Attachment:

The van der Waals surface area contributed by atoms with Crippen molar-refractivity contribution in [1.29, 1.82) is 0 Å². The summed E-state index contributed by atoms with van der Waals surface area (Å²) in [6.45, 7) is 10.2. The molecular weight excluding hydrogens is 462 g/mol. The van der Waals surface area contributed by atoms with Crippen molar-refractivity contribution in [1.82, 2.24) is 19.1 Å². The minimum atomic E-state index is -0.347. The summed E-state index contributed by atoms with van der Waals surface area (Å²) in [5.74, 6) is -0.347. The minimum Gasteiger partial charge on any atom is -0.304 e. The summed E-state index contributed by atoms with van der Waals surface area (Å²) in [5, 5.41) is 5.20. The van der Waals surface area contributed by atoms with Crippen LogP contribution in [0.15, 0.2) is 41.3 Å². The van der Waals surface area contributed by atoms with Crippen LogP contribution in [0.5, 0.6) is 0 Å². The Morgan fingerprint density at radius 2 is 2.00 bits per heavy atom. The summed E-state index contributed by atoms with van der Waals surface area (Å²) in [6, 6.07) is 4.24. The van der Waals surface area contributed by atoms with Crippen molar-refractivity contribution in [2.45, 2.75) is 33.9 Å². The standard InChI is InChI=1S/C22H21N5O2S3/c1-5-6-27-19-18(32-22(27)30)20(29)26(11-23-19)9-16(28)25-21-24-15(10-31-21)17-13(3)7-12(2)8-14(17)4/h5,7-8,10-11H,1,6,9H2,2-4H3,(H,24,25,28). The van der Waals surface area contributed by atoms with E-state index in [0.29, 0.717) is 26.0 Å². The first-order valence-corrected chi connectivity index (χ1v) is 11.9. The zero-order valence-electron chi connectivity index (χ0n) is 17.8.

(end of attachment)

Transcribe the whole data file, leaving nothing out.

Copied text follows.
The van der Waals surface area contributed by atoms with Crippen molar-refractivity contribution in [1.29, 1.82) is 0 Å². The summed E-state index contributed by atoms with van der Waals surface area (Å²) in [6.45, 7) is 10.2. The molecular weight excluding hydrogens is 462 g/mol. The van der Waals surface area contributed by atoms with Crippen molar-refractivity contribution in [1.82, 2.24) is 19.1 Å². The minimum atomic E-state index is -0.347. The summed E-state index contributed by atoms with van der Waals surface area (Å²) in [5.74, 6) is -0.347. The minimum Gasteiger partial charge on any atom is -0.304 e. The summed E-state index contributed by atoms with van der Waals surface area (Å²) in [5, 5.41) is 5.20. The van der Waals surface area contributed by atoms with Crippen LogP contribution in [0.15, 0.2) is 41.3 Å². The van der Waals surface area contributed by atoms with Crippen LogP contribution in [0.5, 0.6) is 0 Å². The Morgan fingerprint density at radius 2 is 2.00 bits per heavy atom. The summed E-state index contributed by atoms with van der Waals surface area (Å²) in [6, 6.07) is 4.24. The van der Waals surface area contributed by atoms with Crippen molar-refractivity contribution in [2.45, 2.75) is 33.9 Å². The standard InChI is InChI=1S/C22H21N5O2S3/c1-5-6-27-19-18(32-22(27)30)20(29)26(11-23-19)9-16(28)25-21-24-15(10-31-21)17-13(3)7-12(2)8-14(17)4/h5,7-8,10-11H,1,6,9H2,2-4H3,(H,24,25,28). The van der Waals surface area contributed by atoms with E-state index in [0.29, 0.717) is 26.0 Å². The first-order valence-corrected chi connectivity index (χ1v) is 11.9. The zero-order valence-electron chi connectivity index (χ0n) is 17.8.